June is summer beginning, more hours of light that makes a day spread out like a road trip. Going to bed while the sun shines becomes normal. And waking before the birds is a challenge indeed.

June is:

  • Rising even earlier while it is still dark just to hear the first bird song.
  • The smell of fresh-cut grass, moist musky soil, and fragrance of flowers.
  • Birds in happy flight, finding nests in trees, seeing babies reaching scrawny necks for mamma’s offering.
  • Trying to keep my fingernails clean even though I wear my garden gloves.
  • Hot, humid afternoons when a cool house becomes a reason to give thanks during prayer time.
  • Rainy days that give me permission to stay indoors, the contentedness of being home.
  • Maisie panting on a short, slow-paced walk as the sun blazes, and me looking for the shade along the path.
  • Wild rabbits in the yard taunting her because they know she can’t get to them.
  • Brilliant day lilies in amazing colors and variety, remembrance of the friend who shared them with me.
  • Unexpected blossoms springing up where they want to.
  • Queen Anne’s lace in landscape because one man’s weed is this woman’s flower.
  • Mowing machines running almost daily here or there.
  • Children’s voices at play, motor bikes zooming on our lane, families sitting under trees and on porches.
  • Fireworks exploding late at night, even though it’s not July yet.
  • Baking sour dough bread and sharing it, because it’s what I can offer to those who are hurting, hoping it expresses my love.
  • Having a month of no piano lessons with relaxing evenings, but now beginning to anticipate my students’ return with plans for beautiful music.
  • Remembering my dad on Father’s day, and celebrating my daughter-in-love with a birthday box carried by postal service.
  • Forgetting to make plans for my own Sweet William and son on Father’s Day and them graciously forgiving me.
  • Watching fireflies twinkling in the night sky through the bedroom blinds when all is still.
  • Time slowing on these long, hot days of summer.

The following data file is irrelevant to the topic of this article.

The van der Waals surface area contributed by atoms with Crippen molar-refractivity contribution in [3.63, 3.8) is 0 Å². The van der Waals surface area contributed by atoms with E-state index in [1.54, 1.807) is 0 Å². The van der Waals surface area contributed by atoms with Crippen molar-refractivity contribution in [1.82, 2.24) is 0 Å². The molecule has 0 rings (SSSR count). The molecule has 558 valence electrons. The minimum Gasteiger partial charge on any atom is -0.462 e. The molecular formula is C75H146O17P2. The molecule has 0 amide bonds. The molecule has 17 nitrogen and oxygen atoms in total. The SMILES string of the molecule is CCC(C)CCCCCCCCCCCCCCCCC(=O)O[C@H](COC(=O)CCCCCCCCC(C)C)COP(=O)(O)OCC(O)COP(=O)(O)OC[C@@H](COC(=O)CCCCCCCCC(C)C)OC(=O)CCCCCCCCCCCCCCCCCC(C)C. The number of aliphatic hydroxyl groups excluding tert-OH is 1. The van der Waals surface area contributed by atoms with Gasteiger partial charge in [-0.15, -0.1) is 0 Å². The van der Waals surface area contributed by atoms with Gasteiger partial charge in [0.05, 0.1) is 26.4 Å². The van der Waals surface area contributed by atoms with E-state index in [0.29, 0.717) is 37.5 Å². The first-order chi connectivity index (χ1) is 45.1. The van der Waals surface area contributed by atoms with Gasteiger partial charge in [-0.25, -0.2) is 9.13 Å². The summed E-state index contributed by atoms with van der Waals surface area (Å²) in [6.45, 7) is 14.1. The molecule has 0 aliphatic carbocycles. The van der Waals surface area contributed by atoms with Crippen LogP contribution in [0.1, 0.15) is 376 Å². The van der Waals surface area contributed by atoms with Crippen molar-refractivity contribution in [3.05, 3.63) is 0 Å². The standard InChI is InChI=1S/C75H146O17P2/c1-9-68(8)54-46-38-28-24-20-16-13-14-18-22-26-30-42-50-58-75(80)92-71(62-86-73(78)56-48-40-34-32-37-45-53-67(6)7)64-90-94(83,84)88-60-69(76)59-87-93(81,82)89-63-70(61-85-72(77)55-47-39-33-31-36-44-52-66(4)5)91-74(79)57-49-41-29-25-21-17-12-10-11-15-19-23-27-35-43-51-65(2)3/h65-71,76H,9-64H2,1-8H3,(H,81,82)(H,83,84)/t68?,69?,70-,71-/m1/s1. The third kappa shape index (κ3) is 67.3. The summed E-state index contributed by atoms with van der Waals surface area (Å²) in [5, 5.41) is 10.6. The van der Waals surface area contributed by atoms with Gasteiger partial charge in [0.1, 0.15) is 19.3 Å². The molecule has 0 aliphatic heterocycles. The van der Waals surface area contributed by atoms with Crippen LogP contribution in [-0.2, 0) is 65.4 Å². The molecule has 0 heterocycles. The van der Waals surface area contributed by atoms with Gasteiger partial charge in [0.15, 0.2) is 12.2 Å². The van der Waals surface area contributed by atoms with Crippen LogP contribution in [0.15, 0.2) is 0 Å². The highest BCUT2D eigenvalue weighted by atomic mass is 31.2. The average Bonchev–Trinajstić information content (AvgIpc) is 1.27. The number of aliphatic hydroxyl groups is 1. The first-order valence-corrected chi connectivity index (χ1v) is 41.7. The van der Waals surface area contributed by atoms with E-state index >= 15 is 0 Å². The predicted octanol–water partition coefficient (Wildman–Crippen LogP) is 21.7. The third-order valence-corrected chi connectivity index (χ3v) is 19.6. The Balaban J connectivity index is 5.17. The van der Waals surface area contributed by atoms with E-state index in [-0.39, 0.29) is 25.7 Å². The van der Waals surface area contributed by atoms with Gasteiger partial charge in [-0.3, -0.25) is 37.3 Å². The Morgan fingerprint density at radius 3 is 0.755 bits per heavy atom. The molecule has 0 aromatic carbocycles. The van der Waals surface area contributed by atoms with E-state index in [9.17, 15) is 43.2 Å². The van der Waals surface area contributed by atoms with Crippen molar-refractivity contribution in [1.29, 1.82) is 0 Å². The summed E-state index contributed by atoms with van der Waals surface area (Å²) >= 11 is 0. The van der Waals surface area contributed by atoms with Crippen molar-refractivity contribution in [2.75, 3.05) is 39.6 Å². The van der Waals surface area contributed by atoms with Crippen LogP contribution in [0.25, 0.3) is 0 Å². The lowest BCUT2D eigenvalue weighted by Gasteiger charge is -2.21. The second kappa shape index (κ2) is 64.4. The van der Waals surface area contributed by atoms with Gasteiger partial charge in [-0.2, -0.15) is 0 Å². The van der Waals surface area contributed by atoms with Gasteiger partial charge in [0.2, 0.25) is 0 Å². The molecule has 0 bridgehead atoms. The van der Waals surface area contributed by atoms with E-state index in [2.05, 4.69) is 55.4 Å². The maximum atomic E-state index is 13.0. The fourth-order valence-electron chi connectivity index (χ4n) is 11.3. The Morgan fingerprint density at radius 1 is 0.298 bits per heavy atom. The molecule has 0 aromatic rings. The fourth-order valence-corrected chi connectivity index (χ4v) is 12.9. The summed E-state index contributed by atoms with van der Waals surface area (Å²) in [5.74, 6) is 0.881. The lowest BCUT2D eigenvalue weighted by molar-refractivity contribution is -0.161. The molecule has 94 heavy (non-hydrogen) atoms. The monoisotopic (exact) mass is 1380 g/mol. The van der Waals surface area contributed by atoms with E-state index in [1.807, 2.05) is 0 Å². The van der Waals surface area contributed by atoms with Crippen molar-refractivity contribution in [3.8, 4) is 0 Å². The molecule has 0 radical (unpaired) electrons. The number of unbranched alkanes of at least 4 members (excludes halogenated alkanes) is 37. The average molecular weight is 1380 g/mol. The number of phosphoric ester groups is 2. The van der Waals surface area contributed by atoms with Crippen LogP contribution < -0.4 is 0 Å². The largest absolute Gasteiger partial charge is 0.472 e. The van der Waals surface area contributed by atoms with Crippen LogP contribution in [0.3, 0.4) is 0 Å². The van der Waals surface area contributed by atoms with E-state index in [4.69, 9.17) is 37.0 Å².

I’ve enjoyed library books and movies this month in the coolness of the house after hot work in the sun. Sweet William and I saw the movie, I Can Only Imagine, for the first time this week. It was a moving story. I also read the book by Bart Millard, by the same title, and of course, the details of his life are more fully disclosed in the written word. A movie can’t give the full, or even an accurate, picture. If you want to really know the miracle of Millard’s life and God’s redemption story, I encourage you to read the book.

Sweet William and I attended a class at our library and learned to make paracord bracelets. His is orange and mine is blue. We are now in the process of making more in a variety of colors. Learning new things is so good for our brains. Plus we can wear almost 10 feet of strong cord around our wrists just in case there’s an emergency, whatever that might be.

I’ve relaxed this month, sometimes even feeling lazy. That goes against my nature, but I’m learning it isn’t necessary for me to be ever-moving and always productive. Rest is good.

The highlight of every month is the time spent with people. I track it in my bullet journal because this is the true measure of our lives. We’ve sat for long hours in hospital rooms, waiting for words that would offer hope. We attended funeral homes where we wept with those weeping, shared their grief and hopefully helped shoulder their burdens.

The time we gathered at our kitchen table with our people, the times I met someone at Panera Bread or Starbucks and was a gentle listener, the time spent with friends and loved ones, no matter where it is, is the most precious time of all.

Because time is the gift we give. Listening and being present are how we love. Each month. Every month. Until our days on earth are no more.

 

 

 

 

May ending 2018

May is green and shades of emerald were especially beautiful this month. On many days it seemed spring just skipped away like a rabbit, leaving place for summer heat. The air conditioner has run. While I love the fresh breezes blowing in open windows, by noon many days, the sashes were closed and shades pulled to keep the house cool.

The grass grows tall along with weeds among the flowers. I’ve decided to dub this place, “Where the Wild Things Grow” since there’s a lot of that going on.

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My garden work had to be done early in the morning, three hours being my limit. I came in soaked with perspiration and red-faced, longing for a cool shower. I accomplished quite a bit working just those few hours at a time, and the front yard looks like someone actually lives here now.